Minnesota Small Estate Affidavit (Form PRO202)
The Minnesota Small Estate Affidavit is a document that is used for transferring the personal property of a recently deceased individual (the “decedent”) to the rightful heirs (typically family members). It is used for going around the probate process, which can not only be a lengthy exceptionally lengthy process (3-9 months), it can cost over five percent (5%) of the decedent’s entire estate value. In general, the Minnesota-specific affidavit should be used in the following circumstances:
- The individual planning on filing the form is blood-related to the decedent or has a legal interest in the estate.
- The decedent only had a modest sum of money or personal property when he/she died (under $75,000).
- The decedent did not have a will at the time of their death.
Once completed, the document can be presented to any person or business (such as a bank or stock company) that is in possession of property or owes a debt to the decedent to lawfully collect it form them.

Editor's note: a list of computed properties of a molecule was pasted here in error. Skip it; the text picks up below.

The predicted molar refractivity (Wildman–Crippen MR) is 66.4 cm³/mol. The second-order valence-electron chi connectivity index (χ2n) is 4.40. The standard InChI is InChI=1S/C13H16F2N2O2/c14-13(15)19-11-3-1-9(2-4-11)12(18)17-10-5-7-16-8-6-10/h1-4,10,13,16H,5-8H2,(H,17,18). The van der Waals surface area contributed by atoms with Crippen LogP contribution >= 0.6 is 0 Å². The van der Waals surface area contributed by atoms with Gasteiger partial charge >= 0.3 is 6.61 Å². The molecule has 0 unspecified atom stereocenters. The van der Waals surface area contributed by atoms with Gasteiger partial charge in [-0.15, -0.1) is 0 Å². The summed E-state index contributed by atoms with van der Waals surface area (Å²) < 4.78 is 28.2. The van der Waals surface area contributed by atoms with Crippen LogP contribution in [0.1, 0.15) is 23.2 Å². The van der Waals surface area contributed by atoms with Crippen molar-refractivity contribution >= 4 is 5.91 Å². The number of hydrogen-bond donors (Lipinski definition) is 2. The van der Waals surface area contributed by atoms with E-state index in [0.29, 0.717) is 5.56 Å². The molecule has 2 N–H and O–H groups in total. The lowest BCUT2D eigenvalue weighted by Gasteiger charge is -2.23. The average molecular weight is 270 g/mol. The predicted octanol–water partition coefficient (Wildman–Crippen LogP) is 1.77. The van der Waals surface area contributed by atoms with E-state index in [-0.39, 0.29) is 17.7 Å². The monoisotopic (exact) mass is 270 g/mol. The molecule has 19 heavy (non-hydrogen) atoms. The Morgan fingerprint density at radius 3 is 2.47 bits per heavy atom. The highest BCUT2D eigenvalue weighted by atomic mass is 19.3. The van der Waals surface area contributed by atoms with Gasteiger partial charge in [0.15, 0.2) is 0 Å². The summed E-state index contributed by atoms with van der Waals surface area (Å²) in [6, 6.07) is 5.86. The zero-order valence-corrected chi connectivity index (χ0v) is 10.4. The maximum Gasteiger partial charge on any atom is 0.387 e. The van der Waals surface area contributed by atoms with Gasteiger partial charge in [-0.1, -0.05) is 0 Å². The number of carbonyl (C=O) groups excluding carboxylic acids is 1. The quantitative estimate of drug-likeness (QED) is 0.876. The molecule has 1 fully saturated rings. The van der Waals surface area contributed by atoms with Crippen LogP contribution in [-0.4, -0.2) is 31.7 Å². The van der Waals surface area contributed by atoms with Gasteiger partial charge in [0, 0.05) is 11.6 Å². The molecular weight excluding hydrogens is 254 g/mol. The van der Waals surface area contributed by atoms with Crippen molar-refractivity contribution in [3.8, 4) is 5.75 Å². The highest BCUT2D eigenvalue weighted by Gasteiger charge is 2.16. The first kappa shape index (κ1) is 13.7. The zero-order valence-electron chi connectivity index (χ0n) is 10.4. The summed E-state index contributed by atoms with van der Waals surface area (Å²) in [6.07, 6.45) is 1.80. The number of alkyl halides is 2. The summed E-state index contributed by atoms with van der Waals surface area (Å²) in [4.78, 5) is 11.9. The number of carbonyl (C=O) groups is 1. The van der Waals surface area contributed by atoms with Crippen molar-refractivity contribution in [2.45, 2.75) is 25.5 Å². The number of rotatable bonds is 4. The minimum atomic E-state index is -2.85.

The Minnesota Judicial Branch provides a PDF of instructions for correctly completing and filing a Minnesota Small Estate Affidavit.
Laws & Required Conditions
Laws: § 524.3-1201
Maximum Estate Value: $75,000
Required Conditions: The primary required conditions for a Minnesota Small Estate Affidavit (Form PRO202) to be processed are summarized below:
- Thirty (30) days must have elapsed since the Decedent’s death (in cases where the Decedent’s property is the contents of a safe deposit box, thirty (30) days must have elapsed since the filing of an inventory of the contents of the box in line with § 524.3-1201.
- No real property is subject to the estate claim.
- A certified death record of the Decedent must be presented alongside the Affidavit.
- There is no existing or planned application or petition for the appointment of a personal representative.
- The claiming Successor is within their rights to claim the estate, as per state law provisions.